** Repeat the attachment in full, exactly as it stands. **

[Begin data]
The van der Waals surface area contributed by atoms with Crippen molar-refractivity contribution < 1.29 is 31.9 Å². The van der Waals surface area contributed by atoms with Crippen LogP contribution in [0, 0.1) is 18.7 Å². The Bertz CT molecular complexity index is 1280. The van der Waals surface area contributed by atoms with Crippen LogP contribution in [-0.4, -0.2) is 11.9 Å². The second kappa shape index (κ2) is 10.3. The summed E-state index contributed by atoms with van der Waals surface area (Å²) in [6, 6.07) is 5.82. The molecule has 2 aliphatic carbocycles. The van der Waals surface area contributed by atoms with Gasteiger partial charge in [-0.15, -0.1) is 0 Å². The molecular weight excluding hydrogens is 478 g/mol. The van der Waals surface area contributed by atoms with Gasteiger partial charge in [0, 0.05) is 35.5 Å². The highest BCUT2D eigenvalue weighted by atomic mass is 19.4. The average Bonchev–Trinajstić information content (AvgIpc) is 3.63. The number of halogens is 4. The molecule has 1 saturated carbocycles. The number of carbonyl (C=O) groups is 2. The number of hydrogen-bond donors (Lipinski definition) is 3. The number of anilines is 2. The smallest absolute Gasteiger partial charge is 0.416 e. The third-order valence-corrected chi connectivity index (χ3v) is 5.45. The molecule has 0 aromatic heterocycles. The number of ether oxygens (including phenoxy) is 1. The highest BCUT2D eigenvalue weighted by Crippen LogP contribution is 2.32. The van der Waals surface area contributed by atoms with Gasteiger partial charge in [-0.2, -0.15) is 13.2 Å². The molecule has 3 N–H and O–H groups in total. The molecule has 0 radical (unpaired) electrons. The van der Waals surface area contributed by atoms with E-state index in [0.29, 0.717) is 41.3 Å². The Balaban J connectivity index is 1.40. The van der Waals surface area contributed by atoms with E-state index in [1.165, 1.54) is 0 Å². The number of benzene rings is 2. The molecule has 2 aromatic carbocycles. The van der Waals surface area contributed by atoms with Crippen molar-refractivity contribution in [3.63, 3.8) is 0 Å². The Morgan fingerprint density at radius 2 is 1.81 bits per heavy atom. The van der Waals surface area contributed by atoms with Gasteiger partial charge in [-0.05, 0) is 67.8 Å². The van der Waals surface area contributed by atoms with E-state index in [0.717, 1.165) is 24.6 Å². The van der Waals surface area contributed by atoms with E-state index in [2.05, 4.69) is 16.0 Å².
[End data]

The van der Waals surface area contributed by atoms with Crippen molar-refractivity contribution < 1.29 is 31.9 Å². The van der Waals surface area contributed by atoms with Crippen LogP contribution in [0, 0.1) is 18.7 Å². The Bertz CT molecular complexity index is 1280. The van der Waals surface area contributed by atoms with Crippen LogP contribution in [-0.4, -0.2) is 11.9 Å². The second kappa shape index (κ2) is 10.3. The summed E-state index contributed by atoms with van der Waals surface area (Å²) in [6, 6.07) is 5.82. The molecule has 2 aliphatic carbocycles. The van der Waals surface area contributed by atoms with Gasteiger partial charge in [-0.15, -0.1) is 0 Å². The molecular weight excluding hydrogens is 478 g/mol. The van der Waals surface area contributed by atoms with Gasteiger partial charge in [0, 0.05) is 35.5 Å². The highest BCUT2D eigenvalue weighted by atomic mass is 19.4. The average Bonchev–Trinajstić information content (AvgIpc) is 3.63. The number of halogens is 4. The molecule has 1 saturated carbocycles. The number of carbonyl (C=O) groups is 2. The number of hydrogen-bond donors (Lipinski definition) is 3. The number of anilines is 2. The smallest absolute Gasteiger partial charge is 0.416 e. The third-order valence-corrected chi connectivity index (χ3v) is 5.45. The molecule has 0 aromatic heterocycles. The number of ether oxygens (including phenoxy) is 1. The highest BCUT2D eigenvalue weighted by Crippen LogP contribution is 2.32. The van der Waals surface area contributed by atoms with Gasteiger partial charge in [-0.2, -0.15) is 13.2 Å². The molecule has 3 N–H and O–H groups in total. The molecule has 0 radical (unpaired) electrons. The van der Waals surface area contributed by atoms with E-state index in [0.29, 0.717) is 41.3 Å². The Balaban J connectivity index is 1.40. The van der Waals surface area contributed by atoms with E-state index in [1.165, 1.54) is 0 Å². The number of benzene rings is 2. The molecule has 2 aromatic carbocycles. The van der Waals surface area contributed by atoms with Crippen molar-refractivity contribution in [3.63, 3.8) is 0 Å². The Morgan fingerprint density at radius 2 is 1.81 bits per heavy atom. The van der Waals surface area contributed by atoms with Gasteiger partial charge in [-0.05, 0) is 67.8 Å². The van der Waals surface area contributed by atoms with E-state index in [0.717, 1.165) is 24.6 Å². The van der Waals surface area contributed by atoms with E-state index in [2.05, 4.69) is 16.0 Å².